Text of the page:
Farewell to Charles Cornwallis Michell

26 February 1848
The South African Commercial Advertiser

[Text from pp. 34-35 of Cape Agulhas 1849-1949 by Jeannette Grobbelaar]

As Lt.-Col. MICHELL is on the eve of departure from this Colony, on account of severe indisposition, brought on by too intense application to the increased and incredible deeds of labour in the appointment of Surveyor General, the subjoined Address to this invaluable public servant, and most estimable man, has been placed for signature in the Commercial Hall.  It is a tribute justly due, and which all will feelingly pay to the talent, integrity, and the finest accomplishments, and most engaging personal virtues, which rendered his society as acceptable, while his public services faintly sketched in the Address, place him amongst the first class of benefactors to this Colony: –

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Painting by Charles Michell, courtesy of Wikimedia Commons

To Lieut.-Colonel Charles Cornwallis Michell, K.II, and K.B.A., Surveyor-General of the Cape of Good Hope.

Cape Town, Cape of Good Hope. February, 1848

SIR, – On your retirement, we sincerely hope only for a time, from the active duties of your most important Department, we take this opportunity of conveying to you our grateful thanks for the many invaluable services you have rendered to this Colony, since your appointment in 1828, now twenty years ago.  The high caracter and reputation you had previously acquired, and which justified the Government in electing you for an office where first-rate abilities, great professional talents and aquirements, activity and zeal, were specially required in such a country as this then was, have been amply borne out and for ever established by the grand and useful works which, under successive Governors, devoted like yourself to the improvement of the Colony, you have planned, superintended, and accomplished, and which, both in conception and execution, conquering the most formidable natural obstacles, have secured the applause, as they excite the admiration of all classes of the inhabitants.  It is only necessary to name, out of many subsidiary achievements, the beautiful Line of Road through the shifting sands of the Cape Downs; the bold line across the front of the precipices at Hottentot’s Holland; the easy sweep round the difficult and hazardous crags at Houw Hoek; the magnificent and stupendous work by which the important districts on both sides of the Cradock Range of Mountains, have just been thrown open to mutual intercourse, and connexion with the sea coast; the second Pharos in Table Bay, with those destined for Cape L’Agulhas and Cape Receife, – when we would call to mind in how much better a condition you leave this Colony than you found it.  It will be a source of consolation to you, Sir, to reflect that it has pleased the Almighty to make you the instrument of so much good to a people neither insensible nor ungrateful.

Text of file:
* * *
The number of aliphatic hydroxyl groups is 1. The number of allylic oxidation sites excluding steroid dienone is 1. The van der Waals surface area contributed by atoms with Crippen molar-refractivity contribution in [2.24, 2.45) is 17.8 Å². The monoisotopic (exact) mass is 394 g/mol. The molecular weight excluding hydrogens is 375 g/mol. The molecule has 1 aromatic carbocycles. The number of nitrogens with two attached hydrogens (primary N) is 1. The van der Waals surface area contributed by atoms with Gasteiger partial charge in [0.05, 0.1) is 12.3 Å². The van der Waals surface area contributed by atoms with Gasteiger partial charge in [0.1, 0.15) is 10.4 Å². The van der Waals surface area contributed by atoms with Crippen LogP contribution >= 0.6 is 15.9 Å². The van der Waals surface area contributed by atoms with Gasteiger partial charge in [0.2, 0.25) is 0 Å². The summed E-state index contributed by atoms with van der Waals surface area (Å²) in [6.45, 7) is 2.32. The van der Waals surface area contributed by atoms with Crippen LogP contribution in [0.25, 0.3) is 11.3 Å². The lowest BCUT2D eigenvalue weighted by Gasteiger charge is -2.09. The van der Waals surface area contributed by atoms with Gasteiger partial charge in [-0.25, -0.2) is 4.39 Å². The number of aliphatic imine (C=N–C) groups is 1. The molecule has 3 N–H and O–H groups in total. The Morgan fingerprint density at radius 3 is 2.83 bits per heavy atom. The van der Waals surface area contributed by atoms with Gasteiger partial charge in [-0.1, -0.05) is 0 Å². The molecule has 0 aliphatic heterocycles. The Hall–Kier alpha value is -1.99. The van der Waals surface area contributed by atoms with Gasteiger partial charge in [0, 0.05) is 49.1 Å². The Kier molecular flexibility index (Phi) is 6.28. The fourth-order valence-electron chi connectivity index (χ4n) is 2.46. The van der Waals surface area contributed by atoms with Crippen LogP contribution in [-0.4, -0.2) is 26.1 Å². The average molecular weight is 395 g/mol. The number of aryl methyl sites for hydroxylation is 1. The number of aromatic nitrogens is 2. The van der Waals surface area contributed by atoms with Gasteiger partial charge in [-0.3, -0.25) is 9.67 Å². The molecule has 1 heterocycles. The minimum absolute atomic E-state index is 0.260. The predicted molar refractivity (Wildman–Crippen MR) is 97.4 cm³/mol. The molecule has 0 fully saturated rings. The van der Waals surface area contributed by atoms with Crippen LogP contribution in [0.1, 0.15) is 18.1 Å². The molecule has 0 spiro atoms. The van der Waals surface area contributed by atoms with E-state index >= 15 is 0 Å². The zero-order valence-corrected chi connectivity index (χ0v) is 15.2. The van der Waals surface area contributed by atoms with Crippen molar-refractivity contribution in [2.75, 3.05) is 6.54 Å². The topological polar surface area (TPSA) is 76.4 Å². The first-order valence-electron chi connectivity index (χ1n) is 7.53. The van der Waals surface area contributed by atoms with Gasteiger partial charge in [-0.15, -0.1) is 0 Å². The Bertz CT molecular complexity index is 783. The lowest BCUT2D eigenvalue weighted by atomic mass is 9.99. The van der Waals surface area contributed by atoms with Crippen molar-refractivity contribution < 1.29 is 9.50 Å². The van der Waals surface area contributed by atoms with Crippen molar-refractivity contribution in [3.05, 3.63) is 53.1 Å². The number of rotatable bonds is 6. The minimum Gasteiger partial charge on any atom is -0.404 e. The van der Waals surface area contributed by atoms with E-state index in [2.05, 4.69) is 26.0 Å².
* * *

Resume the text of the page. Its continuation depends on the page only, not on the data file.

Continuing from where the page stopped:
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Painting by Charles Michell, courtesy of Wikimedia Commons

For such of us as have had the honour and happiness of your personal acquaintance and friendship, it is impossible at this moment to express the deep sympathy we feel with yourself and your much-beloved and ever-respected family, on the sudden failure of your health and strength under the pressure of official labor.  We would still cherish the hope that it may be the pleasure of the Great Giver of Life, to restore you to that society of which you were so long an ornament; but where you go, and whatever may be His supreme will concerning you and yours, accept the assurance that you will ever possess the highest consideration and most affectionate regards of,

SIR, Your most attached friends and faithful servants.